In a recent post about my plans to leave my current life and help my parents, I quoted Simone Weil as follows: “We should do only those righteous actions which we cannot stop ourselves from doing, which we are unable not to do.”  On first impression, Weil seems to be justifying avoidance of desirable activities we find distasteful.  (The term ‘righteous’ in the quote I take to mean not so much abiding by some absolute standard of morality but fostering right relationships—with others, oneself, or God.)  I manage to avoid many such activities without qualms.  At my church recently, someone was signing up participants for a walk to reduce hunger, with each walker pledging first to solicit sponsors.  It is a tragedy that so many in America and worldwide are hungry, and it would be good to raise money for the cause.  What I thought of when asked to participate, though, were other commitments I have and the hassle of trying to get sponsors.  I walked away from the table.  This was a commendable action that was easy to stop myself from doing.

Weil herself didn’t shirk from acting righteously, though (see her life story here), so it’s doubtful she was looking for excuses.  The sentence quoted above concludes as follows:  “but, through well directed attention, we should always keep on increasing the number of those which we are unable not to do.”  The idea, then, isn’t to passively wait for irresistible impulses to perform good deeds, but to direct one’s attention in such a way that such impulses come more and more often.

Most of the things I’ve done that might  be thought to have some element of righteousness in the above sense came about initially because my attention was captured by a need, and I then reflected on it until I felt I had to respond.  Thus, I’ve supported and helped some students not because I sought them out but because they walked in my office despondent or anxious or confused.  I participate in Kairos prison ministry because I was asked to do so and, after first trying to get out of it, had an inner sense that I had to say yes.  I’m informally co-teaching a Sunday School class because I attended a few times, saw they were floundering, and I couldn’t stand to let that happen.   Not every problem or need I attend to results in an impulse to respond with some form of help, but enough do that it’s become clear that paying attention to human need is dangerous to my complacency.  The events described above that prompted a sense of necessity weren’t needs I sought out but ones I thought about after they were brought to my awareness, seemingly by chance.  How many more events would prompt action if I were to be more intentional about attending to people and places lacking in shalom?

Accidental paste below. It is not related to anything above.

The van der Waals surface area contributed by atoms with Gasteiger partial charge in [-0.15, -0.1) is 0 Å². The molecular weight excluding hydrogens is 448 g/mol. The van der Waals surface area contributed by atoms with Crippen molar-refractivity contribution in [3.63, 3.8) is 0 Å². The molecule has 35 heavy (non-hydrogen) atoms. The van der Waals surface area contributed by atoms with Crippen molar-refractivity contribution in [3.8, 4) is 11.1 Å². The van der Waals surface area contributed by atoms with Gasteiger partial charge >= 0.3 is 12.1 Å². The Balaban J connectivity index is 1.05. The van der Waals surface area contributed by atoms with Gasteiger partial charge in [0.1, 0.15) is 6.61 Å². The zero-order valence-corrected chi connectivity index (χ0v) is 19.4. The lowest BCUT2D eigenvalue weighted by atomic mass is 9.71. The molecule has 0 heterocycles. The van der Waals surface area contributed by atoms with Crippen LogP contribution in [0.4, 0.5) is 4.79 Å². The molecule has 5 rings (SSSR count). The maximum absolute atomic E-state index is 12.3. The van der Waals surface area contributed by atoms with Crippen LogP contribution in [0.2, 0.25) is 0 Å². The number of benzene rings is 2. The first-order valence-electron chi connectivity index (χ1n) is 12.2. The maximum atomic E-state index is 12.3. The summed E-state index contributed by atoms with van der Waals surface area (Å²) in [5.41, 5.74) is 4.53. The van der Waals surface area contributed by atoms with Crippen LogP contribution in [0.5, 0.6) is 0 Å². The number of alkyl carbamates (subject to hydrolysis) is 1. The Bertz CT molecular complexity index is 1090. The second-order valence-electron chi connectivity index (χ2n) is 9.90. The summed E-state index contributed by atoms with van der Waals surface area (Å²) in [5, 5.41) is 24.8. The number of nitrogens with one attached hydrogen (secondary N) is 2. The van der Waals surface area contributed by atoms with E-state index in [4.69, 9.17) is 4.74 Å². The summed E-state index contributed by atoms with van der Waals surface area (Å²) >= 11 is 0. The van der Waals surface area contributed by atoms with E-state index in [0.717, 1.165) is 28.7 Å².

Besides people and places, there are other things we can attend to that might prompt action.  Many faith practices direct attention in some way: prayer, worship, and meditation all refocus attention from the mundane to the sacred.  I write this after returning from a Good Friday service, the culmination of Lent, that season of the year when attention is given to Christ’s passion.  Constantly attending to Christ’s suffering and death is like camping in a firing range: round after round may explode with no apparent effect, but finally a round lands near at hand, surrounding the person with fire and thunder.  The worshiper enveloped by the blast of Christ’s passion goes from that place changed. As often as not, something has become necessity that wasn’t necessity before.